Other forms of support such as income support, remunerative prices, direct procurement, crop insurance, and higher investment in irrigation must follow. The government also needs to expand rural employment guarantee. In recent years, the demand for work under MNREGA has outstripped the provision of work, wages have remained almost stagnant, and are running into backlog of several months in many states. Yet, it has been effectively used to reduce seasonal migration and ensure income security, particularly in situations of drought.
We need to bolster the enforcement mechanisms for labour legislations and schemes.
Governments could set up interstate coordination committees to monitor work and living conditions of migrant workers and facilitate greater convergence among various ministries such as labour, women and child development, and health and family welfare. They could also set up a Task Force on Migration with representatives from different departments, worker facilitation centres, NGOs, trade unions, and informal workers’ networks in order to better inform migration policy.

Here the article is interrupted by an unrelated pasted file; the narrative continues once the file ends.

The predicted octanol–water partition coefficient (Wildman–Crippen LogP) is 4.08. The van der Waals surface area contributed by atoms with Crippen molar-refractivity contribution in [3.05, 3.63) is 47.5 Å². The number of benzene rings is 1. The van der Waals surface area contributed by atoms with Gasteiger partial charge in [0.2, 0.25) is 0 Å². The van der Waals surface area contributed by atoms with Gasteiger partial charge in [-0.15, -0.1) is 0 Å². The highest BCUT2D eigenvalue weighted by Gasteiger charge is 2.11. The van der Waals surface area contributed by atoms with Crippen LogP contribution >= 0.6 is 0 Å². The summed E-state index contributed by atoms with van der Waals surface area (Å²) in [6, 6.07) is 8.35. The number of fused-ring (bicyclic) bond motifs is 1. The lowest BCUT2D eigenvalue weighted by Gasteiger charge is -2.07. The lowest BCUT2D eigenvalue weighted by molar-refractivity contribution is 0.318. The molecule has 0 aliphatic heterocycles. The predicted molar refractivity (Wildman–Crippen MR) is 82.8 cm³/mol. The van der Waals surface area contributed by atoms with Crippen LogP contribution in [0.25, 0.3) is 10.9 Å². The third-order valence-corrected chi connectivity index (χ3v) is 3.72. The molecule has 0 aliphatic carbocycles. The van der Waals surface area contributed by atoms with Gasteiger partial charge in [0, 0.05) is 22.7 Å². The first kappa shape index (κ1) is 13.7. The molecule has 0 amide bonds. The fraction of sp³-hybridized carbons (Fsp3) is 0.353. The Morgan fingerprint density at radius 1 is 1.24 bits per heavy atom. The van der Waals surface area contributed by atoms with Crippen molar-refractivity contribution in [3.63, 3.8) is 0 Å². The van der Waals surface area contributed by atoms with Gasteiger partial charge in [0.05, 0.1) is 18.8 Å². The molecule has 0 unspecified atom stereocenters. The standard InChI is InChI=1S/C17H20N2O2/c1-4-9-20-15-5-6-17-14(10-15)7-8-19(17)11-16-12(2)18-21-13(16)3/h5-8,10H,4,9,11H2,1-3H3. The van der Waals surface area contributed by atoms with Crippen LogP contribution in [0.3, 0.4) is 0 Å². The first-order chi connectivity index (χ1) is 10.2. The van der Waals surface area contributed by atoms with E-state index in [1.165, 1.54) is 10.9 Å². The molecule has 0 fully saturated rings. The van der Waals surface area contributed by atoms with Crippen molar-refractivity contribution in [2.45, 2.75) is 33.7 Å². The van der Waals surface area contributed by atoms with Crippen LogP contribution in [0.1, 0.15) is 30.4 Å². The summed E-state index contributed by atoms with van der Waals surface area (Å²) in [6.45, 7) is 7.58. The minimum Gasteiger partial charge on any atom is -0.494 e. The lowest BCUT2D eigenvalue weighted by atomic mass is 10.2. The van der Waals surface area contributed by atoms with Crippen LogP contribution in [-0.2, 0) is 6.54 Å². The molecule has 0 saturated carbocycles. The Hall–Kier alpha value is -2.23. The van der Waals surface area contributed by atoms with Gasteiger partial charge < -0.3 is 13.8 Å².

Workers Need to Be Made ‘Visible’
It is critical to enable workers to collectivise and organise through unions and workers’ collectives. These spaces not only serve as safety and solidarity nets; they also act to make workers visible and their voices heard.
Our attitudes about migrants also need to be more welcoming. Instead of viewing them through a nativist lens and painting them in exclusionary and threatening tones, we need to recognise their contributions and protect their rights to decent work and fair wages. Promises of inclusiveness would only be realised when we ensure dignity and security to the multitudes of hitherto faceless workers in India.
(Divita works as Programme Manager, Policy and Research with ActionAid Association. This is an opinion piece and the views expressed above are the author’s own. The Quint neither endorses nor is responsible for them.)